Daily worries of bills due.

The discussion moved to
Donald Hall. One year only
He held his post.
He published
“We Bring Democracy To The Fish.”
So long and thanks for all that.

But now it is period three,
Donald Hall is in my brain,
So I am reading.
Students working,
Teacher reading, because
I can barely think
Anything else.

I didn’t know
He lost his wife.
Twenty-six years,
Cancer comes and
She goes.

I had always pictured him
Alone. Solitary, New Hampshire
Snow. Writing.

But he wrote of
Her leaving and
What was left,
He wondered if he
Would ever write of
Anything else.
Here, listen to his
Distressed Haiku:
“Will Hall ever write
lines that do anything
but whine and complain?”

Here is the Universal.
Here is the experience
Of the creative. Of those
Who take everything
Of their lives, of their
Surroundings,
Turn it into something

To understand.
Make the internal life
External, visible, palpable.
Make something with
No hands reach out,
Shake you, shock you,
Leave you thinking,
Understanding what you
Did not understand before.

Make the solitary
The common experience.
Remind me
I’m not the only one.

 
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Posted by on January 7, 2016 in Books, Culture, Education, philosophy, Poetry, psychology

 

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The Labyrinth

The Labyrinth

I don’t often sleep through the night anymore. The sleep of the righteous eludes me. The sleep of those without care seems out of my grasp. My mind is rarely clear, my body rarely at ease. I dream. I dream of times when nothing has changed, to remember, sometimes in the dream, that things have changed, find myself wondering why I dream this again and again. Sometimes I simply wake into a world so different than I dreamt in that I am confused. Some days this lifts as I get out of bed. Some days this lingers into morning, into the day..

Some nights I dream about tests ungiven, forgotten, incomplete – about my job being in danger. These are dreams of safety, or fear of losing the same.

Some nights my dreams are pleasant. Calm. Happy. I tend to remember these. But, often, I wake after them, as I do after the unpleasant ones. And wake often. Many nights I look for five-thirty to come soon so I can end the succession, dream after dream, or the lying half-awake, half-asleep. But some nights, not often, but enough that I know they will come from time to time, I sleep through the night, and the dreams are good, joyous, or happy, and I am comfortable, and all things are right and I want sleep to go on, that state of ease to continue even after the sun has risen, so I can lie there where all things are fine.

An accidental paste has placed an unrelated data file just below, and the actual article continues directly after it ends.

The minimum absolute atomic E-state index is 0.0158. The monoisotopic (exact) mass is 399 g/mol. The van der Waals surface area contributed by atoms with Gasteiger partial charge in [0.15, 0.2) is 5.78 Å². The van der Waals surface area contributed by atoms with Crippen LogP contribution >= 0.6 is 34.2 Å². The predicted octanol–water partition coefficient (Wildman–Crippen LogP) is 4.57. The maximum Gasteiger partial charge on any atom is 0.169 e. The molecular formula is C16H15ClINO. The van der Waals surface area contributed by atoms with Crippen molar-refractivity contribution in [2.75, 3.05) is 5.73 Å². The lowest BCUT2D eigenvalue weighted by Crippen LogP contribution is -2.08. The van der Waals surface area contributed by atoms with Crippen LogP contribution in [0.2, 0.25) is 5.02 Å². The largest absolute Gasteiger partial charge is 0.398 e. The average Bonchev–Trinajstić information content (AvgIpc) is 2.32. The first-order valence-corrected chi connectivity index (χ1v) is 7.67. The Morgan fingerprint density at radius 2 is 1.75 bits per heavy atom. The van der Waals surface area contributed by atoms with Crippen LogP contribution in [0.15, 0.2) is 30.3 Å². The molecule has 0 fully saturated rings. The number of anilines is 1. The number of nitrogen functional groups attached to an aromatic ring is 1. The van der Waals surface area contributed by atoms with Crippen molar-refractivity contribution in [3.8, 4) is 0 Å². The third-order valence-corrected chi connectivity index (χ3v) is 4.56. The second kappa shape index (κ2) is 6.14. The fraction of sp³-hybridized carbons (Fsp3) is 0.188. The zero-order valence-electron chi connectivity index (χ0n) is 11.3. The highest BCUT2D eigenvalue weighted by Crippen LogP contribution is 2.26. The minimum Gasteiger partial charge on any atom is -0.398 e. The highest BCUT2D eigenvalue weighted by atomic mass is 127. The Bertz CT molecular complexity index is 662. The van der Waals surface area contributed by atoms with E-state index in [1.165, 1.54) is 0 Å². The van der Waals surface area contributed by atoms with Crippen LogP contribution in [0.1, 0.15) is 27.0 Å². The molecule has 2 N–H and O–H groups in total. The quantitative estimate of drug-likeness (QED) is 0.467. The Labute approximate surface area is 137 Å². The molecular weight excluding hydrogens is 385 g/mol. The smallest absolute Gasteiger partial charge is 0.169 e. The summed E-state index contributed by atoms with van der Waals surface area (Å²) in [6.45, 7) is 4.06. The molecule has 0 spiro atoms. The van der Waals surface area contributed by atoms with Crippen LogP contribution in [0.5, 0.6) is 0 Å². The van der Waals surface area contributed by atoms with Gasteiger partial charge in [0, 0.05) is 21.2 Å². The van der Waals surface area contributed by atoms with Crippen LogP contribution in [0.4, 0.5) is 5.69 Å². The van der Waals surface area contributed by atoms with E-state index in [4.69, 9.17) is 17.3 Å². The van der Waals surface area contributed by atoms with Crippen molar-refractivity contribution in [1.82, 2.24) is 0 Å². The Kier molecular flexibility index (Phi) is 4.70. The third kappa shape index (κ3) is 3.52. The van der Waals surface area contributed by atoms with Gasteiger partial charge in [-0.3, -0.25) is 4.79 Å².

This morning I did not wish to wake. And, after waking, wanted to write. But I did what I always do – wash, dress, make my lunch, go to work, put off the writing until there is time, til work is done, til papers are graded, til errands are run. Often, the writing, the event, becomes lost. The energy dissipates, the muse becomes tired of waiting, feels unwelcome, leaves, By evening, I cannot call her back, cannot recall the feelings, cannot retrieve the compulsion. This evening I can.

I don’t know why. Perhaps having kicked wheat again, perhaps having learned to not eat late, to eat lightly, but I have been more comfortable the last few nights and, last night, I slept. And I dreamt.

I dreamt I was in a labyrinth. Dark, but not too dark. Greenish gray blocks form the floors, the walls, the distant ceiling. Wide spaces to wander between the walls told me this was large. Gargantuan. The scope felt as though it was encompassing of all that I have known, all I have been told, all I have experienced and all I knew to be the world. And I was deeply within.

And all was fine. I wandered one way, turned here, came to a wall, walked back, knowing there was no wrong choice, no bad direction, but only experience, that there was no getting out, only being within, this way, that way, moving on. It was calm. It was comforting.

Then I was at a table, tea cups full, in easy conversation with Joseph Campbell. We were talking about the symbolism, the pervasive, archetypal power of the labyrinth, from Crete, to the tribes of the American Southwest, from European monasteries to the sulci and gyri of our own brains, we carry the labyrinth in our psyches and our bodies. We discussed, unlike the common idea of the journey to the center being a search to find oneself, the labyrinth being a symbol for life itself, for the journey that can  be neither planned nor defined, that starts without our bidding and, most often, ends without our permission, with the space between one of chance, discovery, of choices and unknowable paths, each decision leaving us, like Frost, to take one road or another,, knowing either one would do, knowing the differences was at once minor and profound, immediate and everlasting, that “way leads on to way” and, even if we were to walk back again, to retrace whence we came, the road we take is now walked by a different person that the one who first laid foot there, as each choice changes who we are.

The conversation was pleasant. it was deep and comforting. it was the conversation I had always wanted with him but came not close enough to having.